Piano Forum

The Complete Piano Works of 15 Composers
Piano Streetís digital sheet music library is constantly growing. With the additions made during the past months, we now offer the complete solo piano works by fifteen of the most famous Classical, Romantic and Impressionist composers in the webís most pianist friendly user interface. Read more >>

Topic: Biting Off Too Much  (Read 1426 times)

Offline Glyptodont

  • PS Silver Member
  • Full Member
  • ***
  • Posts: 118
Biting Off Too Much
on: May 01, 2005, 10:06:25 PM
I am an older player, and have a teacher whom I like very much.  I often tend to pick my own pieces, but sometimes she will make suggestions and I will gladly agree to them.  Since I am a senior citizen, as is she, her attitude is, "I will help you with whatever you would like to try." 

My strategy at times has been to bite off more than I can chew.  I will purchase sheet music for a piece, knowing I cannot learn all of the piece because sections are just too difficult.  I play the parts that are within my reach.

One piece I have been working with is Debussy's "Cathedral Engloutie," sometimes known as "The Sunken Cathedral."  Another one that I enjoy is Ravel's "Pavane for a Dead Princess."  I play them both only in part  -- at this point, anyway.  [And maybe forever.]

For the Ravel "Pavane" I got both the original version and an arranged, less difficult version.  I played the first page of each of these versions for my teacher.  She and I really enjoyed contrasting the simplified (easier) arrangement with the original, trying to figure out in certain measures where the arranger was coming from.  It was a learning opportunity.  The nice thing about the simplified Ravel arrangement is that I can play through to the end with little difficulty.  But I so much prefer the rich sounds of the original score.

I suppose there are pitfalls to this approach, but -- right or wrong -- it is what I am doing now.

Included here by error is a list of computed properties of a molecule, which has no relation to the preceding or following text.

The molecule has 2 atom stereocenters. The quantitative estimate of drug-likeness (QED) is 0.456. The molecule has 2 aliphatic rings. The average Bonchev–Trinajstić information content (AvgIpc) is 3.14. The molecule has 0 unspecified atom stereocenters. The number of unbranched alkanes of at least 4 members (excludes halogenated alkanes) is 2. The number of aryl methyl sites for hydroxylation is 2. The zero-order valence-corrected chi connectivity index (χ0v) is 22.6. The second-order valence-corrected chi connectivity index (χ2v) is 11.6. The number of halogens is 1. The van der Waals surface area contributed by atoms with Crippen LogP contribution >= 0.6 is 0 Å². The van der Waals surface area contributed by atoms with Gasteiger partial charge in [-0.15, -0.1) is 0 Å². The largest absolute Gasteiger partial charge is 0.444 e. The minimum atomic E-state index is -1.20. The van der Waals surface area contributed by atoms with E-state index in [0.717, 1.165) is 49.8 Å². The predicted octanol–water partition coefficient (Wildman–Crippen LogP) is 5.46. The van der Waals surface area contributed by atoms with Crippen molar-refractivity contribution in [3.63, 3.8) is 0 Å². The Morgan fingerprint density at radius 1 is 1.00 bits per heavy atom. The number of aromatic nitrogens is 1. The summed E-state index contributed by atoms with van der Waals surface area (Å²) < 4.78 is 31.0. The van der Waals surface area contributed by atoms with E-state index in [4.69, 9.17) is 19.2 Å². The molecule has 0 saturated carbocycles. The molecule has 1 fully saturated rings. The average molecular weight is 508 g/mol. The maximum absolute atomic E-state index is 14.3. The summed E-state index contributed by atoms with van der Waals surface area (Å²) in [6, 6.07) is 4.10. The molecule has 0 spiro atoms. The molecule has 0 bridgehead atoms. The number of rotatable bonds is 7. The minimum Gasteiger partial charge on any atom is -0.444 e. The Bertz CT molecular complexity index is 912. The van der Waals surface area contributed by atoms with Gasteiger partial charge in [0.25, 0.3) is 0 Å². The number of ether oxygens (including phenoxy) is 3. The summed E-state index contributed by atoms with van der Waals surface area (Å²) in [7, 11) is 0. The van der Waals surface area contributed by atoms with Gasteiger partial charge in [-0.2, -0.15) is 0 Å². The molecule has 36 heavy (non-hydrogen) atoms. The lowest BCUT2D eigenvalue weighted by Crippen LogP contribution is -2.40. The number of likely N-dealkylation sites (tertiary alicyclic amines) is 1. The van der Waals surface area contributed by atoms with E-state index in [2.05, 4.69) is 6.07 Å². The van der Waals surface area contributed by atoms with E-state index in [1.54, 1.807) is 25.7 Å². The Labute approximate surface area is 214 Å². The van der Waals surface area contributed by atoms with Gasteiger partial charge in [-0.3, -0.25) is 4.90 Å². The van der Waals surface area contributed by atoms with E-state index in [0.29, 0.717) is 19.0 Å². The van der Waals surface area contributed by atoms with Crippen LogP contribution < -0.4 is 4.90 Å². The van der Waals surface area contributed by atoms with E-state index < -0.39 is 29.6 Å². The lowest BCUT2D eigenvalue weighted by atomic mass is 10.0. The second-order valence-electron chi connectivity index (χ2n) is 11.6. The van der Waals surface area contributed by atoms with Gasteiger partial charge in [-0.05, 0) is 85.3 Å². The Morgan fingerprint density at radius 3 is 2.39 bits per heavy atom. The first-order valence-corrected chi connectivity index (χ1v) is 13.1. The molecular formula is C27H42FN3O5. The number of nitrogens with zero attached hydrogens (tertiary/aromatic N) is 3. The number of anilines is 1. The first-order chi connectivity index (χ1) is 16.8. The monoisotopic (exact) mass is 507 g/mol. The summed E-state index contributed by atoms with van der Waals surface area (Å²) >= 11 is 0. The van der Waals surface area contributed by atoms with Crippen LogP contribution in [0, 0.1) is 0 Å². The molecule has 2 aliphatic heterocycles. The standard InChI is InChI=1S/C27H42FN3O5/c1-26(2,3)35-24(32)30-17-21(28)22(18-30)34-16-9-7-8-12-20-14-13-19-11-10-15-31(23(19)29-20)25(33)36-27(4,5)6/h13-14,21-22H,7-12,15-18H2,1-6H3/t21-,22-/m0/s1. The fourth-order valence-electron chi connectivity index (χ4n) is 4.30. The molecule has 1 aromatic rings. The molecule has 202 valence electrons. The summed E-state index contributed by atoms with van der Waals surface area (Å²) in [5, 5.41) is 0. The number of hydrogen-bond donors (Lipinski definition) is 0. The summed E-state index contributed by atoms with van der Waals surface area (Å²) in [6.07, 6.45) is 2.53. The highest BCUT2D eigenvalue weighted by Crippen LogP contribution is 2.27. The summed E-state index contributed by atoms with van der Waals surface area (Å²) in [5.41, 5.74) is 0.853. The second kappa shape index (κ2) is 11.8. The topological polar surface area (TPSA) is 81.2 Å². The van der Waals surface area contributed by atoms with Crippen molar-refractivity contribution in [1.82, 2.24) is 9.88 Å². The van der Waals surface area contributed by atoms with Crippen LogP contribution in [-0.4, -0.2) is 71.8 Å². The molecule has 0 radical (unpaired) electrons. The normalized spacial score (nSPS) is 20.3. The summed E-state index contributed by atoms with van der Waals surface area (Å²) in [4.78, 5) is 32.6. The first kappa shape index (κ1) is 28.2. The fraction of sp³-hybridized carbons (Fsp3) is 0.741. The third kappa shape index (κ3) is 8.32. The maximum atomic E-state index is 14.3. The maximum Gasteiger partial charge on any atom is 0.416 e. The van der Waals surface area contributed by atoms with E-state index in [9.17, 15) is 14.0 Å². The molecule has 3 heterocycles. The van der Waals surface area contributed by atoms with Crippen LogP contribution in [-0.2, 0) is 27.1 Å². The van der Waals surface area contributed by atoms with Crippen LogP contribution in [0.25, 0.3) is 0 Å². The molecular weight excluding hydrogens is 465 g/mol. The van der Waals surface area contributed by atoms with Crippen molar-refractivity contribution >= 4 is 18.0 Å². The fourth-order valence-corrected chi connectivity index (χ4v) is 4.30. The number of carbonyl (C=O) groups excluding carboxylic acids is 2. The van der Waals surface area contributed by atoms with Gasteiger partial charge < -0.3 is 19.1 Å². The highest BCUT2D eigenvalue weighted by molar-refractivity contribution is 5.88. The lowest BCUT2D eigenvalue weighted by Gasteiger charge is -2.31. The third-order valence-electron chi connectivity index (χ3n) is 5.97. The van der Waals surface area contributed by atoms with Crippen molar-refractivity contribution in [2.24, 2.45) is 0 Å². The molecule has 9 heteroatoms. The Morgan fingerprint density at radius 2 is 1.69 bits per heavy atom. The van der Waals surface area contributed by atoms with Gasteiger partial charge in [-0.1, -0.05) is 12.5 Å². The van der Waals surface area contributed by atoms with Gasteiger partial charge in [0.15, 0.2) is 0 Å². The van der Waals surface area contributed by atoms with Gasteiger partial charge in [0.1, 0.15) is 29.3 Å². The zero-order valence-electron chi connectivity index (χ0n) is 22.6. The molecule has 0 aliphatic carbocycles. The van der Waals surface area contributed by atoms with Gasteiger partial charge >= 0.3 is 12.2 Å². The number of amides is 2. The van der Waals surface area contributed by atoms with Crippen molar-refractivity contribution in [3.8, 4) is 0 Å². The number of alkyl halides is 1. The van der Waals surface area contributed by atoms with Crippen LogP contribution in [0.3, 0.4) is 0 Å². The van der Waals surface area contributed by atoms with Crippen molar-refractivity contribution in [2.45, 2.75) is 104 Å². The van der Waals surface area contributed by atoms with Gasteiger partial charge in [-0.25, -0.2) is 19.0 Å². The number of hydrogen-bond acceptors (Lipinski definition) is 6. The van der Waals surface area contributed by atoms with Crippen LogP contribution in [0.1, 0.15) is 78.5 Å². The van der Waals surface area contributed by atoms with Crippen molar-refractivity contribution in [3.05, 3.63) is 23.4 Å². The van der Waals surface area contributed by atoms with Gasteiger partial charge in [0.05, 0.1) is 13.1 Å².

Offline dorfmouse

  • PS Silver Member
  • Full Member
  • ***
  • Posts: 210
Re: Biting Off Too Much
Reply #1 on: May 02, 2005, 09:21:37 AM
I'm glad you're enjoying your music. I'm sure there are no right or wrongs about it and it all depends on what your goals are and your own pleasure and satisfaction.

This approach seems to be a nice way in to understanding theory/ harmony etc by comparing the real to the simplified score and thinking about the intentions of both composer and arranger.

One pitfall I can envisage if you did it too much however is that you then have a ready-made excuse for not ever really learning a piece because, well, you knew it would be too difficult all along ....  at least that's how my lazy brain might work!
Also I think our best progress in learning - not just piano - is when we tackle a task that is just above our present level and experience the rush of pleasure when we suddenly get over this threshold.  Then we bump along on this new level for a while, consolidating the new skill and working on others and then hup! we're suddenly up to a new plateau.

But there is so much beautiful piano repertoire out there for all levels of ability, and in its original intended form, that you don't need to play the watered down versions of too-difficult stuff, unless you want to of course!.  Have you found yet on this forum the thread  "Beautiful music that is not hard to play",  Bernhard's many contributions on progressive repertoire and developing technique through repertoire, and Torp's wonderful  repertoire-grade spreadsheet?  Save "La Cathedrale Engloutie" for when you can really savour the feel of those wonderful chords!
"I have spread my dreams under your feet;
Tread softly because you tread on my dreams."
W.B. Yeats

Offline torchygirl

  • PS Silver Member
  • Jr. Member
  • ***
  • Posts: 92
Re: Biting Off Too Much
Reply #2 on: May 02, 2005, 12:23:47 PM

It sounds like you are doing this in a very thoughtful way and going to learn a lot.  The only caveat I can think of is that it might be harder to "reteach" your fingers the trickier passages (especially when they already know an easier way).  I might find myself getting a bit confused.  But I really love your idea of comparing and analyzing the pieces that way!  I could see that being very helpful.


Logo light pianostreet.com - the website for classical pianists, piano teachers, students and piano music enthusiasts.

Subscribe for unlimited access

Sign up

Follow us

Piano Street Digicert